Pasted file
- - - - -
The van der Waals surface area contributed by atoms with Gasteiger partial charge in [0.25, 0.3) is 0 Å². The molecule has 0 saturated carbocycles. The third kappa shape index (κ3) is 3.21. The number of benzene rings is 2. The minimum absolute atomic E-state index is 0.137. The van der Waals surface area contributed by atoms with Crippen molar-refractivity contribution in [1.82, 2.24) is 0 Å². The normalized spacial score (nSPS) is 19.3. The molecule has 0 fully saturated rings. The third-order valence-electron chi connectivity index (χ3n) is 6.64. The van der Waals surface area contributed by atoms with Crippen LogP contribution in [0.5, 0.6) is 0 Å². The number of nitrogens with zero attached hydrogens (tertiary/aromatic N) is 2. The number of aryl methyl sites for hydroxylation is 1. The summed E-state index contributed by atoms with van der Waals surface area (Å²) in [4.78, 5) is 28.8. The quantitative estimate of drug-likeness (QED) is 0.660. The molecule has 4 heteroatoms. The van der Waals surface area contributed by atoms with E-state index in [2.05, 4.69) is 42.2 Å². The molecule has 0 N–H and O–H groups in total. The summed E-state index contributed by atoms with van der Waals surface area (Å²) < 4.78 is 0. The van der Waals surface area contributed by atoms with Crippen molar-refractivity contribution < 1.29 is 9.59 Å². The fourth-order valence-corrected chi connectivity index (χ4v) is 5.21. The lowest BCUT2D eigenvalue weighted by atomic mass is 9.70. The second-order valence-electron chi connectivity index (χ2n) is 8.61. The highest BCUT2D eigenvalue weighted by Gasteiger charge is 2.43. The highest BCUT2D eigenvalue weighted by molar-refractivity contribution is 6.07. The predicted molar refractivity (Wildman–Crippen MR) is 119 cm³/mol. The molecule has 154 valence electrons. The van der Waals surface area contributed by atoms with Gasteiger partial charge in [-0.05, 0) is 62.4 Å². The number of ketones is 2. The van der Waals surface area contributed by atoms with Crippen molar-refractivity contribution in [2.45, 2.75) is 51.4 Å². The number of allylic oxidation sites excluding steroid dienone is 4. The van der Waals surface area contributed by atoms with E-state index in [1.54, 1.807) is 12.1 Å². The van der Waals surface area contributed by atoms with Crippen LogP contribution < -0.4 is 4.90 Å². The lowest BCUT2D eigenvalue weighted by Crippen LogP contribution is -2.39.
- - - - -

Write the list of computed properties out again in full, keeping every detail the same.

The van der Waals surface area contributed by atoms with Gasteiger partial charge in [0.25, 0.3) is 0 Å². The molecule has 0 saturated carbocycles. The third kappa shape index (κ3) is 3.21. The number of benzene rings is 2. The minimum absolute atomic E-state index is 0.137. The van der Waals surface area contributed by atoms with Crippen molar-refractivity contribution in [1.82, 2.24) is 0 Å². The normalized spacial score (nSPS) is 19.3. The molecule has 0 fully saturated rings. The third-order valence-electron chi connectivity index (χ3n) is 6.64. The van der Waals surface area contributed by atoms with Crippen LogP contribution in [0.5, 0.6) is 0 Å². The number of nitrogens with zero attached hydrogens (tertiary/aromatic N) is 2. The number of aryl methyl sites for hydroxylation is 1. The summed E-state index contributed by atoms with van der Waals surface area (Å²) in [4.78, 5) is 28.8. The quantitative estimate of drug-likeness (QED) is 0.660. The molecule has 4 heteroatoms. The van der Waals surface area contributed by atoms with E-state index in [2.05, 4.69) is 42.2 Å². The molecule has 0 N–H and O–H groups in total. The summed E-state index contributed by atoms with van der Waals surface area (Å²) < 4.78 is 0. The van der Waals surface area contributed by atoms with Crippen molar-refractivity contribution < 1.29 is 9.59 Å². The fourth-order valence-corrected chi connectivity index (χ4v) is 5.21. The lowest BCUT2D eigenvalue weighted by atomic mass is 9.70. The second-order valence-electron chi connectivity index (χ2n) is 8.61. The highest BCUT2D eigenvalue weighted by Gasteiger charge is 2.43. The highest BCUT2D eigenvalue weighted by molar-refractivity contribution is 6.07. The predicted molar refractivity (Wildman–Crippen MR) is 119 cm³/mol. The molecule has 154 valence electrons. The van der Waals surface area contributed by atoms with Gasteiger partial charge in [-0.05, 0) is 62.4 Å². The number of ketones is 2. The van der Waals surface area contributed by atoms with Crippen molar-refractivity contribution in [2.45, 2.75) is 51.4 Å². The number of allylic oxidation sites excluding steroid dienone is 4. The van der Waals surface area contributed by atoms with E-state index in [1.54, 1.807) is 12.1 Å². The van der Waals surface area contributed by atoms with Crippen LogP contribution < -0.4 is 4.90 Å². The lowest BCUT2D eigenvalue weighted by Crippen LogP contribution is -2.39.